Mazda is in a hurry. The Japanese carmaker's financial struggles over the past two years have left it in need of an immediate sales boost, not just at home but in the United States and Europe. Which is why Mazda took to today's Moscow Motor Show to unveil the 2014 Mazda6 midsize sedan, a car that will need to be successful to keep Mazda afloat.
For a type of vehicle bought by millions of Americans every year, midsize sedans don't spur much enthusiasm. They're meant to shuttle commuters and occasionally families quickly, efficiently and reliably, without fail for years on end. With all five of the top-selling sedans either recently redesigned or soon to be, Mazda needed a major upgrade of the Mazda6 -- a model that was about 15 percent too small for Americans, and never sold well on these shores.
Sporting a toned-down version of the styling Mazda's been featuring on its concept cars over the past few years, the new Mazda6 grows to match the dimensions of the class-leading Toyota Camry. As is the trend among the latest generation of sedans, this redesign focused on fuel economy, with Mazda's trick being a capacitor-powered regenerative braking system whose energy can power many of the car's electronics, saving a little fuel.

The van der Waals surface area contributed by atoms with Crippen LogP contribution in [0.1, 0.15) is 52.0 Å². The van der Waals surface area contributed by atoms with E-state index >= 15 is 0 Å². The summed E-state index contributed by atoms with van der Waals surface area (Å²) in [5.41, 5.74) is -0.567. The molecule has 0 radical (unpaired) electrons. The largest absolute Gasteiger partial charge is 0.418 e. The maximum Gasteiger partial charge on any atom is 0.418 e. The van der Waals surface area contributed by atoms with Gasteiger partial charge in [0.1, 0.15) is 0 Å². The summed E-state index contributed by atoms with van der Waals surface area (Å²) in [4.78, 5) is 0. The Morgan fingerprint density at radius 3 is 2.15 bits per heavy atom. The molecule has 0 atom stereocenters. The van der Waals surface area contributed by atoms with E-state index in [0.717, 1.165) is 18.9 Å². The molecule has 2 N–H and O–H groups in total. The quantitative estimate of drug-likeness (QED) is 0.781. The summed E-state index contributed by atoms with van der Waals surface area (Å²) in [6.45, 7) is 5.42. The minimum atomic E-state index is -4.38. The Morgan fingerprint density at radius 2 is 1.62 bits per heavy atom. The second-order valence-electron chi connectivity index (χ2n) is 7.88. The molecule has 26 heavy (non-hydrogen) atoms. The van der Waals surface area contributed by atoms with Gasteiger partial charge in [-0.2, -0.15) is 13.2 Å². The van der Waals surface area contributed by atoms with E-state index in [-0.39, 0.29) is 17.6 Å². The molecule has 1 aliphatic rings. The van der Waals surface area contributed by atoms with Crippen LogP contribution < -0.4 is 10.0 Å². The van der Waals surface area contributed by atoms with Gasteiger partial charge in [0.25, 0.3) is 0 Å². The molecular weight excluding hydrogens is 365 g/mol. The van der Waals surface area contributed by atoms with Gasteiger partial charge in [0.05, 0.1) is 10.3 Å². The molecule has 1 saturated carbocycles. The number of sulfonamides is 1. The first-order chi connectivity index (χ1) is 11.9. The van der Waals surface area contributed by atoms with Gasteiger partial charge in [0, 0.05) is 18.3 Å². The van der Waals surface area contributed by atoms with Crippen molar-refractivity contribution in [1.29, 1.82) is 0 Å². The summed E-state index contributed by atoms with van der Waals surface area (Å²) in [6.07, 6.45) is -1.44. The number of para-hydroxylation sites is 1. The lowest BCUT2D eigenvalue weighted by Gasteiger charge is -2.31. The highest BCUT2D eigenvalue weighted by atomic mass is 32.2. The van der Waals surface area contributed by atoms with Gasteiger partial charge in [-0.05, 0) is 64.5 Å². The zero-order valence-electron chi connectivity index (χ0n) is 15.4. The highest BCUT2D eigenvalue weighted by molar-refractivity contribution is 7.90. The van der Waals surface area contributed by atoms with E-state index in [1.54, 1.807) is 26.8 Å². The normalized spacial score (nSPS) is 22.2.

Mazda says the Moscow mule doesn't reflect the precise specifications of the U.S.-bound Mazda6, but we'd expect similar engine choices -- a 2-liter four-cylinder good for 147 hp, and a new 2.5-liter four-cylinder capable of 189 hp. On the European test cycle, those engines combined with Mazda's 6-speed manual can touch 40 mpg; the U.S. specs will be lower, but Mazda will clearly aim to take the current title of most efficient midsize sedan away from the 2013 Nissan Altima and its 31 mpg combined rating.
Inside, there's a modest freshening, but unlike other automakers Mazda hasn't embraced the knob-and-button-free approach to dashboard controls. Even its speedometer looks like an analog throwback compared to the jumbotron-like displays turning up in new vehicles. Mazda's financial situation requires it to stick to the basics -- and if it does so well enough, more Americans in the same position might give it a look.